6. The Sixth Amendment right to counsel generally ends with the dismissal of charges. An exception may apply if the original charges’ release was a deliberate effort by government representatives to circumvent the accused’s Sixth Amendment rights. See, e.g., the United States v. Montgomery, 262 F.3d 233, 246-47 (4th Cor. 2001), cert. Denied, 534 U.S. 1034, 122 S. Ct. 576, 151 L. Ed. 2d 448 (2001) (“most courts to consider the question have refused to hold that ‘once a defendant has been charged,’ even after those charges are dismissed, the police and their agents are barred from questioning him “about the subject matter of those charges unless his counsel is present.”); State ex rel. Sims v. Perry, 204 W. Va. 625, 515 S.E.2d 582, 584 (W. Va. 1999); Lindsey v. the United States, 911 A.2d 824 (D.C. App. 2006). 

B. Charge Specific Right 

1. The Sixth Amendment right to counsel is offense-specific. It cannot be invoked once for all future prosecutions. McNeil v. Wisconsin, 501 U.S. 171, 175, 115 L. Ed. 2d 158, 111 S. Ct. 2204 (1991); State v. Stewart, 113 Wn.2d 462, 780 P.2d 844 (1989), cert. denied, 494 U.S. 1020 (1990). 

  • Thus an individual who has been charged with robbery may be contacted by police and interrogated about unrelated burglaries. State v. Stewart, supra.
  • “Unrelated crimes” in the Sixth Amendment context means those crimes that do not satisfy the Blockburger double jeopardy test. Texas v. Cobb, 121 S. Ct. at 1343.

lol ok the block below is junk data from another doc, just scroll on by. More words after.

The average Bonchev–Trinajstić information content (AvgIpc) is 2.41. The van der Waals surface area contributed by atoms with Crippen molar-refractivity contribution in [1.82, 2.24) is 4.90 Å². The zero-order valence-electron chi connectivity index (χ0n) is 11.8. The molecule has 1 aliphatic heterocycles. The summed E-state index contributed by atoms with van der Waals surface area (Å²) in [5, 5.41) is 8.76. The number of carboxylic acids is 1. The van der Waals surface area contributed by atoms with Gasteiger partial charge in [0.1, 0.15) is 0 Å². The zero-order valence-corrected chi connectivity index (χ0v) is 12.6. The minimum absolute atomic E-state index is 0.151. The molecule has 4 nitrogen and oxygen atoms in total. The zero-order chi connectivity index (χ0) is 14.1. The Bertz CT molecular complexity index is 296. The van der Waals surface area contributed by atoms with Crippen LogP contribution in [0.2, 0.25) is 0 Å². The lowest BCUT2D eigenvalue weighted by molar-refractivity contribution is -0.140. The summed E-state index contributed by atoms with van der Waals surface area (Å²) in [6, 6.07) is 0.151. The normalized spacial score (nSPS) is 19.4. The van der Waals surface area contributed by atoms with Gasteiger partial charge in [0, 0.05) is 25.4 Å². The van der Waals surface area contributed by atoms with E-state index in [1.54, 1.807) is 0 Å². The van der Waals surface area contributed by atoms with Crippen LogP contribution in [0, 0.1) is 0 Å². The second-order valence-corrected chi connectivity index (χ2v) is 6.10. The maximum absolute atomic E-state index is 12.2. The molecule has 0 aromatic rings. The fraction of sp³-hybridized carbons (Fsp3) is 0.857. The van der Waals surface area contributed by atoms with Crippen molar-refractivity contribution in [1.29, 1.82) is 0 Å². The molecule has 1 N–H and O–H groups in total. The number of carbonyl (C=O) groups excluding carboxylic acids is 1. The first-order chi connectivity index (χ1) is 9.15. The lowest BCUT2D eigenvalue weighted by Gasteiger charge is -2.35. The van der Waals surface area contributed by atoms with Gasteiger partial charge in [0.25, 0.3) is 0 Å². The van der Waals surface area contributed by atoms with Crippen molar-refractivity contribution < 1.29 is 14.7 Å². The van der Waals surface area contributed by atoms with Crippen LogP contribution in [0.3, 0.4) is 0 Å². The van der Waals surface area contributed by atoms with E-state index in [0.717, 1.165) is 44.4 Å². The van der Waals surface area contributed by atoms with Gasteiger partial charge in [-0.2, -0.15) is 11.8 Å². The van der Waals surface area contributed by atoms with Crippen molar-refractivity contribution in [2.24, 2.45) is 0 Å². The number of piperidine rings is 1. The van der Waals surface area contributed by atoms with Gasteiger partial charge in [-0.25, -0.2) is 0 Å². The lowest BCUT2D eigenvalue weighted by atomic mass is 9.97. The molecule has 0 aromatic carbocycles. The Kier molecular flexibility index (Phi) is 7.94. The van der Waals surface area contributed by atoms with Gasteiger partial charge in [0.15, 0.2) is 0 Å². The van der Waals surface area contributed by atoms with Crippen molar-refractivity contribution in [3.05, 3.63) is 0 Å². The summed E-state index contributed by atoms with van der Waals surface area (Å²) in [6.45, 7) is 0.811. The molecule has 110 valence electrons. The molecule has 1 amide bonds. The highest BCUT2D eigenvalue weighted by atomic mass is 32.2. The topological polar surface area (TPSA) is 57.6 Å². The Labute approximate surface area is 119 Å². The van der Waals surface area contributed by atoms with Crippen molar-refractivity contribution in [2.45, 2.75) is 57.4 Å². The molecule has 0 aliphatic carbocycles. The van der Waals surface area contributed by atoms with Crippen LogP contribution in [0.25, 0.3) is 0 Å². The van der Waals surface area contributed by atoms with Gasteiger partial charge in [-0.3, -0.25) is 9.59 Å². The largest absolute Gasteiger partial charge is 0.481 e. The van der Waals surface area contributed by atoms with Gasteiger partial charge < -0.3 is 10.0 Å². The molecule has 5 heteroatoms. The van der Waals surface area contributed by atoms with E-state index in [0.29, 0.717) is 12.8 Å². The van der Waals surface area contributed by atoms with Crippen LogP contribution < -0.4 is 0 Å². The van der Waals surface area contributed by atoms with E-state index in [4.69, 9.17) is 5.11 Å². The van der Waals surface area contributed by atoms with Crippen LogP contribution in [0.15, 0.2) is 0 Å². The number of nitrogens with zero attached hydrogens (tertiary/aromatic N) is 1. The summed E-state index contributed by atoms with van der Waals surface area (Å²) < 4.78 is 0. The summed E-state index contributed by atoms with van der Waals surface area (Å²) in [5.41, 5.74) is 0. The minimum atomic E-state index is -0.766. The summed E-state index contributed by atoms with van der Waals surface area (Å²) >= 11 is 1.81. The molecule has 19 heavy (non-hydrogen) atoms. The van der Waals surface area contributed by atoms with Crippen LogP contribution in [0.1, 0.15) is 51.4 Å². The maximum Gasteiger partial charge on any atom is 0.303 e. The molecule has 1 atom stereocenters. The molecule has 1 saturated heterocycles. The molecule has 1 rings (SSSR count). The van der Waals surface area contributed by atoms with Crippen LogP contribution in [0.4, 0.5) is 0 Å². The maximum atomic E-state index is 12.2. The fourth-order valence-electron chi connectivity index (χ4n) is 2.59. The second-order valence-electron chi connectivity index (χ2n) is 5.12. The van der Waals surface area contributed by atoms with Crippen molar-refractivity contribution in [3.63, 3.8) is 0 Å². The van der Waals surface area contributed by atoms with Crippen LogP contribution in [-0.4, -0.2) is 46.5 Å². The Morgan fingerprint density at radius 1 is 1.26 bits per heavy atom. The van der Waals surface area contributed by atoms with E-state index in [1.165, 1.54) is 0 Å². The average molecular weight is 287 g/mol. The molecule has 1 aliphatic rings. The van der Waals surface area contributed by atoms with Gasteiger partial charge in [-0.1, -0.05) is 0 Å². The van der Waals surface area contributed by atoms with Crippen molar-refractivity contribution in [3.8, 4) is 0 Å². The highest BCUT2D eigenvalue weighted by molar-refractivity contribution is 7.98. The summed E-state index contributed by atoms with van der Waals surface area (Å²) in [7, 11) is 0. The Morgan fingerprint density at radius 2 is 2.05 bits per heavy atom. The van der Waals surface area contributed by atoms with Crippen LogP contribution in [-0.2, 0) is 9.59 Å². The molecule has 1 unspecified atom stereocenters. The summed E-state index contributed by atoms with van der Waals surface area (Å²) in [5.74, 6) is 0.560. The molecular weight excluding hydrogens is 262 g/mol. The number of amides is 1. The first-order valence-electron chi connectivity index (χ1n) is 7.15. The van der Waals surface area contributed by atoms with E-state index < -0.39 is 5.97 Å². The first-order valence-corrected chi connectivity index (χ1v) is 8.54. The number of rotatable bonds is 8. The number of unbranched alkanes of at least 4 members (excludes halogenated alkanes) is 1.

i. Two statutes satisfy the Blockburger test if proof that the defendant violated one rule would establish a violation of the other law. Blockburger v. the United States, 284 U.S. 299, 52 S. Ct. 180, 76 L. Ed. 306 (1932). 

2. A defendant’s statements regarding offenses for which he had not been charged are admissible notwithstanding the attachment of his Sixth Amendment right to counsel on other charged offenses. 

a. Even though the right to counsel under the Sixth Amendment does not attach to uncharged offenses, suspects retain the ability, under Miranda v. Arizona, 384 U.S. 436, 86 S. Ct. 1602, 16 L. Ed. 2d 694 (1966), to refuse any police questioning concerning uncharged offenses. 

C. Waiver of Right 

  1. The Sixth Amendment right to counsel is no greater than the Fifth Amendment right to counsel that existed before charges are formally filed. State v. Visitacion, 55 Wn. App. 166, 170, 776 P.2d 986 (1989) (citing Patterson v. Illinois, 487 U.S. 285, 101 L. Ed. 2d 261, 108 S. Ct. 2389, 2397 (1988)).